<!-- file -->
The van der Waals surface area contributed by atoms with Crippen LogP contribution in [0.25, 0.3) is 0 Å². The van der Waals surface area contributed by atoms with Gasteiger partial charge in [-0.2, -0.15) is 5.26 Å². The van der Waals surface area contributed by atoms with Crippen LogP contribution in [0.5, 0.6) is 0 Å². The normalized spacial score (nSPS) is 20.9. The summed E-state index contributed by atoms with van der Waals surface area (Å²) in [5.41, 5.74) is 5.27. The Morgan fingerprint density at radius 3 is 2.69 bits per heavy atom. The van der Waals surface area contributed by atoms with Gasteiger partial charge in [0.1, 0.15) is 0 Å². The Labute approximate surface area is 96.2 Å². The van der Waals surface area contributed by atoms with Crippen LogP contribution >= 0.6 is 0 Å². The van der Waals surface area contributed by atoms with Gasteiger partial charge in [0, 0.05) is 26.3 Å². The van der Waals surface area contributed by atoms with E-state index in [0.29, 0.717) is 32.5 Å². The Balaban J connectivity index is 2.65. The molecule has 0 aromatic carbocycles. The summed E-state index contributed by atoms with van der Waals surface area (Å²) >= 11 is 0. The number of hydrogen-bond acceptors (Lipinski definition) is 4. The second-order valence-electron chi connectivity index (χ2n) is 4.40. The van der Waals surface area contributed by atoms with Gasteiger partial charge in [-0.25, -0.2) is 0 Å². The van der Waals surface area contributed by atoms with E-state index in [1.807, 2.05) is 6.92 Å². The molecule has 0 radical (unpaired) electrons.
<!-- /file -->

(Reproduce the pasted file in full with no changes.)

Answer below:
The van der Waals surface area contributed by atoms with Crippen LogP contribution in [0.25, 0.3) is 0 Å². The van der Waals surface area contributed by atoms with Gasteiger partial charge in [-0.2, -0.15) is 5.26 Å². The van der Waals surface area contributed by atoms with Crippen LogP contribution in [0.5, 0.6) is 0 Å². The normalized spacial score (nSPS) is 20.9. The summed E-state index contributed by atoms with van der Waals surface area (Å²) in [5.41, 5.74) is 5.27. The Morgan fingerprint density at radius 3 is 2.69 bits per heavy atom. The van der Waals surface area contributed by atoms with Gasteiger partial charge in [0.1, 0.15) is 0 Å². The Labute approximate surface area is 96.2 Å². The van der Waals surface area contributed by atoms with Crippen LogP contribution >= 0.6 is 0 Å². The van der Waals surface area contributed by atoms with Gasteiger partial charge in [0, 0.05) is 26.3 Å². The van der Waals surface area contributed by atoms with E-state index in [0.29, 0.717) is 32.5 Å². The Balaban J connectivity index is 2.65. The molecule has 0 aromatic carbocycles. The summed E-state index contributed by atoms with van der Waals surface area (Å²) >= 11 is 0. The number of hydrogen-bond acceptors (Lipinski definition) is 4. The second-order valence-electron chi connectivity index (χ2n) is 4.40. The van der Waals surface area contributed by atoms with Gasteiger partial charge in [-0.25, -0.2) is 0 Å². The van der Waals surface area contributed by atoms with E-state index in [1.807, 2.05) is 6.92 Å². The molecule has 0 radical (unpaired) electrons.